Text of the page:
Mediterranean/European-style café with festoon of lights and umbrella-shaded tables. Open for coffee in the morning, moving to a wine café in the evening. Foods will be light fare that is good for grab-an- go or picnic-appropriate. Hoping to become a hub for cyclists, kayakers, runners and yoga participants…a place to refresh, recharge and socialize with friends.
By Bob Seidenberg
How does that sound? Oh, and let’s not forget a one-of-a-kind location – the Arrington Lagoon building, in Dawes Park, which sits just off the lake.
Evanston Economic Development Committee members gave approval to staff at their April 27 meeting to craft an agreement with Sandeep Ghaeyy of the Vinic Wine Company to operate what will be called the Upsy-Daisy Café at the lagoon.
EDC members had signaled at their March 9 meeting an interest in sending letters to restaurant operators interested in operating a café program at the Arrington Lagoon building.
The request included an option to sell beer and wine, along with soft drinks, hot chocolate, and slush – a departure from the current policy banning alcohol sales at the lakefront.
Officials received only two responses, both from local businesses. The other response contained “significantly less detail” and thus was considered non-responsive, Paul Zalmezak, the City’s Economic Development Manager, said in a memo to the committee.
Ghaeyy, whose Vinic Wine Shop closed last month after 13 years of operation, proposed a five-year lease, with payments structured as a percentage of sales, also known as a “percentage rent” lease, said Zalmezak. Proposed terms include the city’s collecting 10% of food and beverage revenues up to $6,000 per month, with an additional 6%, he said.
Under the proposal, Upsy-Daisy Café would collaborate with the city’s Parks and Recreation Department to allow the city’s Arts Camp, permitted weddings, and other already planned events around the lagoon building in 2022, Zalmezak said in his memo. In 2023, the café would operate the space exclusively, Zalmezak said.
The hours of operation at the café eventually would be 8 a.m., to 8 p.m. Tuesday through Sunday, Zalmezak reported in his memo to the committee.
Initially, though, “instead of doing a daily café with food service and alcohol, Mr. Ghaeyy would like an opportunity to slowly roll this program out,” Zalmezak said.
Addressing the committee, Ghaeyy suggested that his team’s plan was initially to use the larger, east-facing room as the place of service for customers “to come in, browse, shop, pick up their orders” and then move to the patio space on the west side of the building.
Instead with the Parks Department events and other scheduled use this year, he said, his team would run the café as a pop-up on select weekends in late July, August and maybe September.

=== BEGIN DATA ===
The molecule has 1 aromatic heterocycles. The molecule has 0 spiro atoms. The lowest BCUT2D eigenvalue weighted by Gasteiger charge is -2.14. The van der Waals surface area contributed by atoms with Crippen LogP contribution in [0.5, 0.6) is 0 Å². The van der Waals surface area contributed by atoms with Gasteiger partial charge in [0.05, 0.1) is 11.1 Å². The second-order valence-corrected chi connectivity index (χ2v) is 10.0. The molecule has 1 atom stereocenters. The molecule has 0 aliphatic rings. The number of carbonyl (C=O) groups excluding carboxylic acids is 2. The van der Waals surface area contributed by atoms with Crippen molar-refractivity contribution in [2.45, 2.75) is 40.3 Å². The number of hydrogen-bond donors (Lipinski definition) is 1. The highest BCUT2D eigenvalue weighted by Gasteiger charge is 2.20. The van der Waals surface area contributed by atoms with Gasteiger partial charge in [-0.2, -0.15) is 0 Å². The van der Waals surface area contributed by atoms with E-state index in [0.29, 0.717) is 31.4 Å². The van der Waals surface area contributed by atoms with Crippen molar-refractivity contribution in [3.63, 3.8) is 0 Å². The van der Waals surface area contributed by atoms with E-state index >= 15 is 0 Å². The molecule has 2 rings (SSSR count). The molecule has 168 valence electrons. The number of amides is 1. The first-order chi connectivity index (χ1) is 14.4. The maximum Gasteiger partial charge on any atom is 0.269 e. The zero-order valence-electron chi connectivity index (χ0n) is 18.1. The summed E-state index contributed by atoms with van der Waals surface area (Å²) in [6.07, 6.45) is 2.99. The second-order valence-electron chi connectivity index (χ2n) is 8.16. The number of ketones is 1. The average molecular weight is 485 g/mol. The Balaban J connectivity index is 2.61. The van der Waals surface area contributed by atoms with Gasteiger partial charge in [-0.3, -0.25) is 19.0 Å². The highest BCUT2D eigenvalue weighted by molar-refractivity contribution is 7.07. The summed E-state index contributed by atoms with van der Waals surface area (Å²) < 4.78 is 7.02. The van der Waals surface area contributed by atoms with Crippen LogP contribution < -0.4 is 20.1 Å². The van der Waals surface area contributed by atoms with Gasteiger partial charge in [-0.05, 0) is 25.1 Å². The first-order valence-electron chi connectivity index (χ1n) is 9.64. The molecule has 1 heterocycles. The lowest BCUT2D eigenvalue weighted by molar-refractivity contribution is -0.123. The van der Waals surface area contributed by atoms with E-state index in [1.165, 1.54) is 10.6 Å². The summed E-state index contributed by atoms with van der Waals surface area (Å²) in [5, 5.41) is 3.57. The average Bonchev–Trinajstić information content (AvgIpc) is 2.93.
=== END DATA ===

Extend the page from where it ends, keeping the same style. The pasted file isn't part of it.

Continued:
Smaller program better at start: Wynne
Council member Melissa Wynne, whose Third Ward includes a portion of the lakefront, told Ghaeyy she liked his idea of starting with a smaller program, given the sensitivity in the community around alcohol sales in that area.
“I’ve had emails strongly in favor and I’ve had emails that are expressing significant concerns about commercialization on the lakefront,” she said.
“I don’t think I would be representing the Third Ward appropriately,” she said, “if I didn’t say that I hear from a number of people who did express serious concerns about alcohol sales. And, as one person put it to me, ‘Europeans know how to drink outdoors, but Americans don’t.’ And so I do want to see how it works.”
Council member Clare Kelly, whose First Ward includes the lakefront area farther north, said she also has heard from both sides on the issue, “making it important we get it right.
“And I think we can get this right,” she told Ghaey.
The site “is a really stunning location.”
Kelly said there is really room to expand the kitchen storage area, “so I think this will give a really nice chance to figure out what we need to do to modify the space, moving forward.”
Council member Peter Braithwaite, 2ndWard, spoke of the strong business sense that Ghaey would bring to the café from his previous experience at Vinic and urged him to bring to staff and the committee any barriers he met during the startup.
“Just put them in writing so we can understand, because we’re going to have enough time to make this right, and I want to make it right,” said Braithwaite.
EDC members voted unanimously in support of staff drafting proposed lease terms and a list of proposed tenant improvements. The proposal will next go to the City Council for consideration at an upcoming meeting.
A little bit of magic
Ghaey ran Vinic Wine at 1509 Sherman Ave., which included a small cafe in the store. During his time there, he noted in his proposal, he developed programming such as the wine walk in the Main-Dempster Mile, an artist trunk show, progressive wine and cheese tastings, numerous store activations and several non-profit fundraisers.
He had worked in the wine business since college and decided to sell products he “believed in,” he told the RoundTable in an interview in February.
In closing the business, “It was almost the space more than COVID,” he said after the April 27 discussion.
“COVID wasn’t fun, but we got through it, and people were healthy and things were going to ramp up; but when we had to make a decision about the lease, things weren’t as clear as they are now.”
“It [the Sherman Avenue building] was a lovely little building; there was a French feel to it,” he said.
“Hopefully we can bring a little bit of that magic to the lakefront.”